Wednesday, September 11, 2013

this is a test

T

*

NOTE, written 5 years later: That single letter T used to be the entirety of this post. From September 8 to October 15, 2013, there was a problem with my connection to Blogger.com. So I switched Uncle Mike's Musings to WordPress.com. On October 15, the problem was fixed, and I went back to Blogger.com.

That was the good news from that day. The bad news is, my job of 7 years came to an end that day. My boss lived in a big house in Marlboro, and he and his wife both owned huge SUVs, while I had to take the bus, and walk a mile and a half up a hill from the closest bus stop to the office, and then reverse the process to get home, in an area of Sayreville where if you miss the bus, you have to sit around for an hour to get the next one, or else take a cab, which cost $18 as opposed to the bus' $2.35 at that point.

And he only paid me $10.50 an hour. And he hadn't shown up for a week, and I didn't have direct deposit, and on that Tuesday, October 15, I literally did not have enough money left to get home, or buy lunch. So I left several messages on his phone, each subsequent message containing more instances of the word "please."

The man was making me beg for my pay.

I decided that, if he didn't show up by 3:00 in the afternoon, I would get up and walk home. That was 9 miles. With no food and no drink, and with my already-arthritic legs. And I would borrow bus fare and lunch money for the next day from my parents. And I would deal with whatever consequences he would dish out the next morning.

At 2:57 PM, with 3 minutes to go before my self-imposed deadline, he showed up, and told me to come into his office. He chewed me out for leaving "a very disrespectful message on my phone. You want me to play that message for you, Michael?"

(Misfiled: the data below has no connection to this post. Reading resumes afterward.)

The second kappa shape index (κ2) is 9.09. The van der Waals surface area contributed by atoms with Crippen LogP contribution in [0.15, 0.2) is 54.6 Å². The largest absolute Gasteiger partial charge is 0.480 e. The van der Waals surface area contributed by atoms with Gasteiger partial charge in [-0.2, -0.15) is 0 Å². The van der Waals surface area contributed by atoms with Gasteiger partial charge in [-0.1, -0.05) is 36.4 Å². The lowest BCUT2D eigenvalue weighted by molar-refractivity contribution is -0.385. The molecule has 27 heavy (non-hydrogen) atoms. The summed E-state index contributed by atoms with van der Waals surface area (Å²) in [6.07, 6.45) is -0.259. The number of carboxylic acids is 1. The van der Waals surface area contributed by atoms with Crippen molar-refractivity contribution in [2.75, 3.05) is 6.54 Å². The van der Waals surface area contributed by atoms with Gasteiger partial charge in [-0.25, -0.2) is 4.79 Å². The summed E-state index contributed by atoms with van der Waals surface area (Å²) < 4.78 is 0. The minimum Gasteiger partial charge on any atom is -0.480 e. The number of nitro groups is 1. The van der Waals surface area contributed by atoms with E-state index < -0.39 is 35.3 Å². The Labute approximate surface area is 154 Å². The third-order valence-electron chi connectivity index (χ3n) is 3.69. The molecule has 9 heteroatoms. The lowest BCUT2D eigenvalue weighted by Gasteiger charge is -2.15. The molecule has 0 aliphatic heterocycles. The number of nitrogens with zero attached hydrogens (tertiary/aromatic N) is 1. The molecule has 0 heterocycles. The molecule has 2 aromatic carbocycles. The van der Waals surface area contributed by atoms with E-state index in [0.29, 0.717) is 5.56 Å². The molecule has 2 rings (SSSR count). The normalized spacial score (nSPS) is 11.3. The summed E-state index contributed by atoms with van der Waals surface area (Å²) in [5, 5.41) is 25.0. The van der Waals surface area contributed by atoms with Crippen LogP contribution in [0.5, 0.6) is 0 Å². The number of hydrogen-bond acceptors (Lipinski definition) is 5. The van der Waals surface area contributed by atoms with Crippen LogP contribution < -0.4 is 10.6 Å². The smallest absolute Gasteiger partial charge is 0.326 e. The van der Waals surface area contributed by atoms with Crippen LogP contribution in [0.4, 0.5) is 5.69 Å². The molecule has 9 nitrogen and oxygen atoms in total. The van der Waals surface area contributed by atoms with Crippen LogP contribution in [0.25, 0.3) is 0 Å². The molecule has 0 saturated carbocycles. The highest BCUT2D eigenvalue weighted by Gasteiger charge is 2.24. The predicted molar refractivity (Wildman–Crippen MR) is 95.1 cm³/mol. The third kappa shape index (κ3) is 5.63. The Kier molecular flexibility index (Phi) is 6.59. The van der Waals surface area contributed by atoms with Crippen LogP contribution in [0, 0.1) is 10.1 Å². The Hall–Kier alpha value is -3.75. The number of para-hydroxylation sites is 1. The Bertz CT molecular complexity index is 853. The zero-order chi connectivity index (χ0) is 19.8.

I had him. I called his bluff: "As a matter of fact, yes, I do want you to play that message. Go ahead and play it, so that we can both hear what was said."

The dirty look on his face dissolved. I had him, and he knew it. What's more, he knew that my anger at him now exceeded my fear of being unemployed. And he knew that I knew it. That new look on his face was worth the entire experience.

He said he wouldn't play the message. We yelled at each other for 10 minutes. He said, "Michael, if you're not happy here, just tell me!"

I explained to him, in full, why I was not happy there. He couldn't understand why I was harping on his house in Marlboro (a town with a lot of "McMansions") and his big SUV. I didn't have an SUV. I didn't have a car. I had feet, and arthritic legs, and -- most of the time -- cash for the bus.

I told him he had made me beg for the money that I had earned, and that this was unacceptable. I told him I needed that money that he owed me, and that I needed more money than he was paying me.

He said, "Michael, I can't pay you more money."

I pointed, and said, "That is a lie, and you know it. You can pay me more money. You just choose not to. You don't like the quality of my work? Fine. Tell me. You have that right. You want to fire me, because of the quality of my work? Fine. You have that right. What you don't have the right to do is flaunt your wealth, and then lie to me about how much you can pay me!"

He cut me my check. I folded it up and put it in my wallet. I packed my things. I told the other guy who worked in that office, who was paid even less than I was, and had plenty of reason to be more scared of unemployment than he was of the boss, "Good luck." And I walked out.

I have neither seen the boss nor spoken to him again, nor do I wish to.

Another thing I have never done again: I have never begged my employer for money that I've earned. I haven't had to: The jobs I've had since have paid me on time -- if not particularly well. But at least my employers have been worthy of respect.

Moral of the story: Never, ever trust a businessman from New York City named Donald.

No, he wasn't Donald Trump. He was from Staten Island, not Queens. He wasn't a bigot. (Or, if he was, he hid it very well.) And, as far as I know, he was faithful to his wife.

But he did look down on people who weren't rich, he was obsessed with golf, and he did admire Trump then. I don't know what he thinks of Trump in 2018, and, frankly, I don't give a damn. He is out of my life, and bloody good riddance.

No comments: